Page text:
The snoop-proof laptop
Losing a laptop computer is one of the hazards of the mobile age. But laptops and the data they contain do not have to be lost for snoopers to get hold of their secrets.
Walk away from an operating laptop for a few moments and interlopers can help themselves, even if the computer has a cryptographic file system to keep sensitive information secure. That is because once the owner has supplied the initial decryption key, typically when logging in, anyone using the laptop has access to data stored on the disk.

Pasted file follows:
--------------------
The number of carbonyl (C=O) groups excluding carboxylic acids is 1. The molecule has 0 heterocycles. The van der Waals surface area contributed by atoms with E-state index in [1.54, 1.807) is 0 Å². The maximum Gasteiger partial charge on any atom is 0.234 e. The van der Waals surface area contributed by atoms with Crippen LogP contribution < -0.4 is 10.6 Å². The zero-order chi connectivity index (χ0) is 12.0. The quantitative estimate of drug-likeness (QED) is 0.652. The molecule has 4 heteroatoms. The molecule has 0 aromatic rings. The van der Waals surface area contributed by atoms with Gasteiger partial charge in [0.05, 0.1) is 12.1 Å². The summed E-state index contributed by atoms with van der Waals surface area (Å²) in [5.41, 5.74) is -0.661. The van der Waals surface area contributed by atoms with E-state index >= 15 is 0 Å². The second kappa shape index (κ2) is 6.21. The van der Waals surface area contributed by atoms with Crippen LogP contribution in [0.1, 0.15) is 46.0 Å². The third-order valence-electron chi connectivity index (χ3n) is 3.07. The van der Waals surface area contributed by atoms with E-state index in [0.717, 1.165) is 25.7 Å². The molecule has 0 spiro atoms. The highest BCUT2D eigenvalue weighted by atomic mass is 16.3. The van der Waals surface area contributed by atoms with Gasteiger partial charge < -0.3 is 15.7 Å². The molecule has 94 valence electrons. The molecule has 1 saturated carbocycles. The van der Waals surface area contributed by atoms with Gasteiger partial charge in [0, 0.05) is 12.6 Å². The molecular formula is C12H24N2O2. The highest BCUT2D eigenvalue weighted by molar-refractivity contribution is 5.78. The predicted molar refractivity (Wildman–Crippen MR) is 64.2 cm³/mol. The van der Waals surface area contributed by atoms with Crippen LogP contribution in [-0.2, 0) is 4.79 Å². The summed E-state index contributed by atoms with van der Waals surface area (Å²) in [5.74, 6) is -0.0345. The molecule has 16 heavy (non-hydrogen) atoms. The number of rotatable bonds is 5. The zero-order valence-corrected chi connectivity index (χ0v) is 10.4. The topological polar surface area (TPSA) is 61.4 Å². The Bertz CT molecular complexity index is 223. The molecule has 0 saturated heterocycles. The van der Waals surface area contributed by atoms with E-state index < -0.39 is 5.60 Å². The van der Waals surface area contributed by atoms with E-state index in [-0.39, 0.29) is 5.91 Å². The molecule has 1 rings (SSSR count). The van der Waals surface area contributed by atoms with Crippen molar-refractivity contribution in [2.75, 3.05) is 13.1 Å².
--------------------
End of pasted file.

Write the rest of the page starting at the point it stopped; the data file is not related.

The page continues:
To limit vulnerability to intrusions, some systems ask users to prove who they are by regularly resupplying their password each time the laptop awakens from its "sleep" mode. The password is then used to derive a decryption key.
But many people dislike features of this sort and disable them or reset the prompts for longer intervals.
"There's a tension," says Brian Noble, an assistant professor of electrical engineering and computer science at the University of Michigan. "For a security system to be effective, the laptop must constantly ask you to prove who you are. But the user wants that to happen as infrequently as possible."
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